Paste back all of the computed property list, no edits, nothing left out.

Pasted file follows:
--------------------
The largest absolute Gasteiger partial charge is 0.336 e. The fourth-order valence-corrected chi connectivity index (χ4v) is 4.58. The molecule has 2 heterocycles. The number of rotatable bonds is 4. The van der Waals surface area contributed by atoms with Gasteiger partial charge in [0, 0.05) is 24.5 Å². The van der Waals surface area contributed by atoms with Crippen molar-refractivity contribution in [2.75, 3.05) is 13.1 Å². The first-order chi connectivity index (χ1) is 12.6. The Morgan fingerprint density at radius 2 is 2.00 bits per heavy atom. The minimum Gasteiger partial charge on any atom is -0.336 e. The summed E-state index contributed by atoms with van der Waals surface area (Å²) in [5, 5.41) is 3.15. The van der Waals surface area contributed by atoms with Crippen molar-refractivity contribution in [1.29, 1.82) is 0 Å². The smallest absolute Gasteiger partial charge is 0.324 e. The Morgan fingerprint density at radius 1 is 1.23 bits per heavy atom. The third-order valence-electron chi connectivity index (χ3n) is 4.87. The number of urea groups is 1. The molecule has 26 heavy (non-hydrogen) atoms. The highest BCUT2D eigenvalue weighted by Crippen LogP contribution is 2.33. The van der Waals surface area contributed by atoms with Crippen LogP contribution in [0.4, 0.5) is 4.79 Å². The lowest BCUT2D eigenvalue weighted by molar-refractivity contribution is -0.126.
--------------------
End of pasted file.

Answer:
The largest absolute Gasteiger partial charge is 0.336 e. The fourth-order valence-corrected chi connectivity index (χ4v) is 4.58. The molecule has 2 heterocycles. The number of rotatable bonds is 4. The van der Waals surface area contributed by atoms with Gasteiger partial charge in [0, 0.05) is 24.5 Å². The van der Waals surface area contributed by atoms with Crippen molar-refractivity contribution in [2.75, 3.05) is 13.1 Å². The first-order chi connectivity index (χ1) is 12.6. The Morgan fingerprint density at radius 2 is 2.00 bits per heavy atom. The minimum Gasteiger partial charge on any atom is -0.336 e. The summed E-state index contributed by atoms with van der Waals surface area (Å²) in [5, 5.41) is 3.15. The van der Waals surface area contributed by atoms with Crippen molar-refractivity contribution in [1.29, 1.82) is 0 Å². The smallest absolute Gasteiger partial charge is 0.324 e. The Morgan fingerprint density at radius 1 is 1.23 bits per heavy atom. The third-order valence-electron chi connectivity index (χ3n) is 4.87. The number of urea groups is 1. The molecule has 26 heavy (non-hydrogen) atoms. The highest BCUT2D eigenvalue weighted by Crippen LogP contribution is 2.33. The van der Waals surface area contributed by atoms with Crippen LogP contribution in [0.4, 0.5) is 4.79 Å². The lowest BCUT2D eigenvalue weighted by molar-refractivity contribution is -0.126.